Shorter is Funner
Ron Jeremy doesn’t go snowmobiling very often.
But when he does, he whips out his 174” track and starts ramming it into all the nastiest zones.
Of course that’s not true. The guy’s a chubby, senior citizen pornstar. And even though he’d fit right in at the Quartz Creek parking lot, the only thing he knows about riding lines in the mountains is snorting cocaine off a stripper’s tits.
My point is this: Ron Jeremy would probably suck at snowmobiling, even though he’d be famous for having such an abnormally large track.
Anyways, it’s a well-accepted fact that the typical Caucasian male runs a fairly average size track on his mountain sled. 154” thereabouts. And while many will state blindly that bigger’s always better, there’s a growing movement towards hammering backcountry terrain with a much, much smaller unit.
Take Golden’s own Riley Suhan for instance. His go-to steed in W14/15 was a 146” Ski-Doo. And he blew people’s minds by doing shit that would be next to impossible with a bunch more inches danglin’ around. “In my mind, sledding is all about riding the piss outta the thing,” says Suhan. “You can’t just rely on your horsepower.”
This movement towards slayage with a shorter sword is having an explosive impact on the small world of mountain freeriding. It’s less about seeing if your unit goes farther up a slope than your buddy’s does, and more about whipping the thing out in the middle of a filthy pillow line.
“It might suck on the deep days going uphill, but uphill’s not as fun as downhill anyways,” says Brandon Weisener, who went all-in on a Ski-Doo Freeride with a 146” track last season. He’s used to wielding a more average-sized sled. But he’s pumped on letting a bit more MTB, ski and snowboard influence into his riding style. “Momentum is everything,” he says. “I’m have to put it to the bar and come in hot on everything.”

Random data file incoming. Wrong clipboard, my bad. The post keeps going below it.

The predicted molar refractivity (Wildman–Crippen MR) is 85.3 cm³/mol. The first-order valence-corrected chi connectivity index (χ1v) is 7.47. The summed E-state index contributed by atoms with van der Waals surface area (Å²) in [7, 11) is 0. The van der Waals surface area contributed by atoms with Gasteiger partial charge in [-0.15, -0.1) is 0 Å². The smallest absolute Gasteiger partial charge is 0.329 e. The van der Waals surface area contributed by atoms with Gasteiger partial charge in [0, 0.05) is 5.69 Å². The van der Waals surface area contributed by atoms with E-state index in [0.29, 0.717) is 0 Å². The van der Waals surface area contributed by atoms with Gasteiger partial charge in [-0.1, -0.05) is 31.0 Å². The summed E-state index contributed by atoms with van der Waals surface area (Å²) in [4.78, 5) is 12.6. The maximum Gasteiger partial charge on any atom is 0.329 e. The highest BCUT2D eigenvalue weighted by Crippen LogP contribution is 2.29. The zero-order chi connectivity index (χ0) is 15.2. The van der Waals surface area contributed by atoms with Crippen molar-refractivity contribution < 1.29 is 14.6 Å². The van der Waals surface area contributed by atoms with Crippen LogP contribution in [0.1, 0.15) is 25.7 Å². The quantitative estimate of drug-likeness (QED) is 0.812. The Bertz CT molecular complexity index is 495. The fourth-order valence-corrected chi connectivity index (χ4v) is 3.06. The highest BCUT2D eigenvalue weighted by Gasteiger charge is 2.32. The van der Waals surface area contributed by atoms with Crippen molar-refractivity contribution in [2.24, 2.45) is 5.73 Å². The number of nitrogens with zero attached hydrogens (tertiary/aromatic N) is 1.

That being said, Revelstoke’s Rob Alford says it all depends on the conditions; 2014-15 saw much shallower penetration than previous seasons. So the guys with smaller units weren’t sinking into the deeps. But Alford, who’s set up with both a 163” and 174” has seen his less-endowed buddies have to turn around before, missing out on epic days of rooping while the big boys got all the action in a hot new area.
“And when you’re exploring new zones (with a longer track), you can kinda putt around and see where you’re going instead of just pinning it,” adds Alford.“You can still go through the deep snow,” says Riley Suhan of his shorter track setup. “You just gotta pick your lines a little better, ride the humps and keep your flow going.”
In other words, it’s not necessarily the pipe, man. It’s the dude who’s laying it. But it doesn’t really matter what you’re riding out there, as long as you’re not sending pictures of it to your buddy’s girlfriend.
– Dr. Richard Breath